Following the success of the Hyundai Ioniq 5 EV, we were eager to put its corporate sibling, the Kia EV6, to the test. Both vehicles share Hyundai's Electric-Global Modular Platform (E-GMP), batteries, and motors, but the EV6 has some distinct features that set it apart. While the Ioniq 5's futuristic design stands out for its unconventional appearance, the Kia EV6 is a head-turner known for its sporty sheet metal and sleek yet subtle interior. It's a formidable compact electric crossover that competes well with other EVs in the market, such as the Ford Mustang Mach E, the Volkswagen ID.4, and even the Hyundai Kona Electric.
The Kia EV6 is available in four trim levels and offers either rear-wheel-drive (RWD) single-motor or all-wheel-drive (AWD) dual-motor configurations. The entry-level Light model comes with a 58kWh battery, while the rest of the trims are equipped with a larger 77.4kWh battery pack. Like the Ioniq 5, the EV6 supports both 400- and 800-volt rapid charging. Using an 800-volt DC fast charger, the EV6's battery can go from 10% to 80% charge in just around 18 minutes, and it takes about 73 minutes with a 400-volt charger. For Level 2 charging with a 240-volt charger, it takes just over seven hours to top up the battery from 10% to 100%. However, with the standard 120-volt charging cable that comes with the car, the charging time jumps to around 68 hours.
The base Light model starts at $42,600 and features a 125kW rear motor that generates 167 horsepower (hp). Its EPA-estimated range is 232 miles, and it boasts fuel economy numbers totaling 117 combined MPGe (miles per gallon equivalent), 136 city MPGe, and 100 highway MPGe. Apart from the battery and motor differences, the Light shares most features with the Wind, the second model in the lineup. The Wind starts at $48,700 and comes with a more powerful 168kW rear motor, producing 225hp and offering a longer range of 310 miles. The fuel economy rating for the Wind is 117 combined MPGe, 134 city MPGe, and 101 highway MPGe.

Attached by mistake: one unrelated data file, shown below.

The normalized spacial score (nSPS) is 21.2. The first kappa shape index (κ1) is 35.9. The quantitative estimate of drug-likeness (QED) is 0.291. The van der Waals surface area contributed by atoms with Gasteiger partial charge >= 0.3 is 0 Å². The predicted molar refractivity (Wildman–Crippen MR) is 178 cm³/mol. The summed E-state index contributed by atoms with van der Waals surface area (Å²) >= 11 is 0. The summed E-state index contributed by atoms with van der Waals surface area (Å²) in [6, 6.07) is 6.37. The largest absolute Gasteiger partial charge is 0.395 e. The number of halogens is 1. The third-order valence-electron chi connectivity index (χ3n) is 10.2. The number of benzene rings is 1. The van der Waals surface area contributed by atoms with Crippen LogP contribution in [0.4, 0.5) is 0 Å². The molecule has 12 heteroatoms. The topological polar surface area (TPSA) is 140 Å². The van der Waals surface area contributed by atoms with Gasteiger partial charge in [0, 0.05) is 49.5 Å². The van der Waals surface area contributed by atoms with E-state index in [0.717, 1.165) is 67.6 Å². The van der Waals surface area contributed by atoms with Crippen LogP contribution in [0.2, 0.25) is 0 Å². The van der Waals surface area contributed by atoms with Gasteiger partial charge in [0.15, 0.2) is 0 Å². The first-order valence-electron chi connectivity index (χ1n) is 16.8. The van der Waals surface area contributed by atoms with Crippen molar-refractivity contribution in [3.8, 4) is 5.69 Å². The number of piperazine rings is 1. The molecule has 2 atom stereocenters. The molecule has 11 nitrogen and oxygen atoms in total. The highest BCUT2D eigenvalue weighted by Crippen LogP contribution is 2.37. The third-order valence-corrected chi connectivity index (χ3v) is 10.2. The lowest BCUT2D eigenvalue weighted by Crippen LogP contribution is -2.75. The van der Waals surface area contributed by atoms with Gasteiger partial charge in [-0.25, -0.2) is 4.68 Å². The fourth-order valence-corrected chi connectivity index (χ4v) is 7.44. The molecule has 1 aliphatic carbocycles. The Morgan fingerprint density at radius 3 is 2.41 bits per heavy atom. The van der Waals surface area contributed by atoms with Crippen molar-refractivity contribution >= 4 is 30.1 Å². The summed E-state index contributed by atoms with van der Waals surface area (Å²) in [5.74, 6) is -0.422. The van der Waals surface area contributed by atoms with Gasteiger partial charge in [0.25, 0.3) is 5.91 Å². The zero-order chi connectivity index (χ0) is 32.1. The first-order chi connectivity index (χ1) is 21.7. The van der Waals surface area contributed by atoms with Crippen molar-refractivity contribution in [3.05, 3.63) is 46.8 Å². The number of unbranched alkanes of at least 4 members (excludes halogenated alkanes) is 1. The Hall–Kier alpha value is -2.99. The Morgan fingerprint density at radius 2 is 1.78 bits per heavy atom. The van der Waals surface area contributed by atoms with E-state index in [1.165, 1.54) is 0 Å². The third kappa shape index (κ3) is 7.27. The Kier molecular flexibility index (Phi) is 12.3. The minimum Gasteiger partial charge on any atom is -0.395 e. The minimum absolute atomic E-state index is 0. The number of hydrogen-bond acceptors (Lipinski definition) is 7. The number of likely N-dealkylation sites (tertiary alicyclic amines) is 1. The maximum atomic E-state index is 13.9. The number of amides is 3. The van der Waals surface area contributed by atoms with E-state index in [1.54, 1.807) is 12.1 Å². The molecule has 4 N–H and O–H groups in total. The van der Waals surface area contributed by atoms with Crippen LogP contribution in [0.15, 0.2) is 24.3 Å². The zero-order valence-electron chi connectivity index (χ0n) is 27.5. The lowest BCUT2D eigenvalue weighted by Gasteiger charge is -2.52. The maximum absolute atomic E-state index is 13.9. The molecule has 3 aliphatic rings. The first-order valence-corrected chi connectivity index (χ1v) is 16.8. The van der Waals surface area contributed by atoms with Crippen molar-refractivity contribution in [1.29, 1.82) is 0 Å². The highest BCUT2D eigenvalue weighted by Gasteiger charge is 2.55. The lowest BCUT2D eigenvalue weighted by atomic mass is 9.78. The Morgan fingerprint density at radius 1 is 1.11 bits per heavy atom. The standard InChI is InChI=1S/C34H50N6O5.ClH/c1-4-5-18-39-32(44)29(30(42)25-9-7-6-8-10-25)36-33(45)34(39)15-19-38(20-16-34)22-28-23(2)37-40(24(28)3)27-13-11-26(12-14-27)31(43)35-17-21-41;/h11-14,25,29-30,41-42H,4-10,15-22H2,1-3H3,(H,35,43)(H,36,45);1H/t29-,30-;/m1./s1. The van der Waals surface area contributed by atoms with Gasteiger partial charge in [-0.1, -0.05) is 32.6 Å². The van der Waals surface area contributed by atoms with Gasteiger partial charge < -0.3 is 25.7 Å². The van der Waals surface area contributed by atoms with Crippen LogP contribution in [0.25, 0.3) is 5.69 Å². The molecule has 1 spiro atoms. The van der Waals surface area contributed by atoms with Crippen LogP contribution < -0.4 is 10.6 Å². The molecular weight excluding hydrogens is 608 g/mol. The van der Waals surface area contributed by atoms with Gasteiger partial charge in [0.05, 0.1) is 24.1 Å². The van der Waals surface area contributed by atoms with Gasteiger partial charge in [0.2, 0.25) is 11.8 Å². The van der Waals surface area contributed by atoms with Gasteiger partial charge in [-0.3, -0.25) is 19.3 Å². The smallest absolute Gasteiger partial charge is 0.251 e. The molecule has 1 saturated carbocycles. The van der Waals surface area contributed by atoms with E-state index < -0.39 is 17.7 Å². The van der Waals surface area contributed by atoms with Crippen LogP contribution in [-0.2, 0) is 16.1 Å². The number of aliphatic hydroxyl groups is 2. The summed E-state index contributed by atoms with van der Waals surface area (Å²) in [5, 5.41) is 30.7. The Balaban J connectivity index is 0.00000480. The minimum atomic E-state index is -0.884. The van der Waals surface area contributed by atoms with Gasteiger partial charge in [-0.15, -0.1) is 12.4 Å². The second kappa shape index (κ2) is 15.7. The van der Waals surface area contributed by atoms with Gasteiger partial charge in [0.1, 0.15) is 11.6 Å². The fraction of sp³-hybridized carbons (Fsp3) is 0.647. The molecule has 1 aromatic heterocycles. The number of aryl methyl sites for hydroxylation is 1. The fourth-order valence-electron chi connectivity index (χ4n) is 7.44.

Both the Light and Wind trims in RWD configuration come standard with 19-inch alloy wheels, LED headlights and taillights, heated front seats, an eight-way power driver's seat, keyless entry and ignition with remote start, and dual-zone automatic climate control. Tech-savvy drivers will appreciate the dual 12.3-inch dashboard displays, Kia Connect telematics with navigation, Android Auto and Apple CarPlay, wireless phone charging, a Wi-Fi hotspot, and five USB ports (four USB-C charge-only ports and a USB-A media port). On the safety front, the EV6 is well-equipped with standard driver assists, including lane centering, blind-spot monitoring, front-collision warning with automatic emergency braking, intersection and cyclist detection, rear cross-traffic alert and crash avoidance, lane-keeping assist with auto lane changing, safe-exit assist, navigation-based adaptive cruise control, and reverse parking sensors.
For those seeking more power and all-wheel-drive capability, the AWD Wind trim is available for $52,600, which adds a 74kW front motor and a 165kW rear motor, producing a total of 320hp and offering a range of 282 miles. This trim also includes 19-inch black-finish alloy wheels, vegan leather seating, ventilated front seats, an eight-way power front passenger seat, a heated steering wheel, a 14-speaker Meridian premium audio system, a hands-free power tailgate, forward and reverse parking sensors, and Kia's Vehicle-to-Load feature, allowing you to power small portable electronics directly from the vehicle.
While the Kia EV6 is undoubtedly a sporty and stylish electric crossover, it faces tough competition in the EV market. Although it slightly surpasses its corporate twin, the Ioniq 5, in range and performance, it is $1,100 more expensive. Therefore, for those looking for a perfect balance of performance and price, the Hyundai Ioniq 5 remains our top recommendation. However, the Kia EV6 offers an enticing option for those seeking a stylish and cutting-edge compact EV crossover that doesn't compromise on performance or features.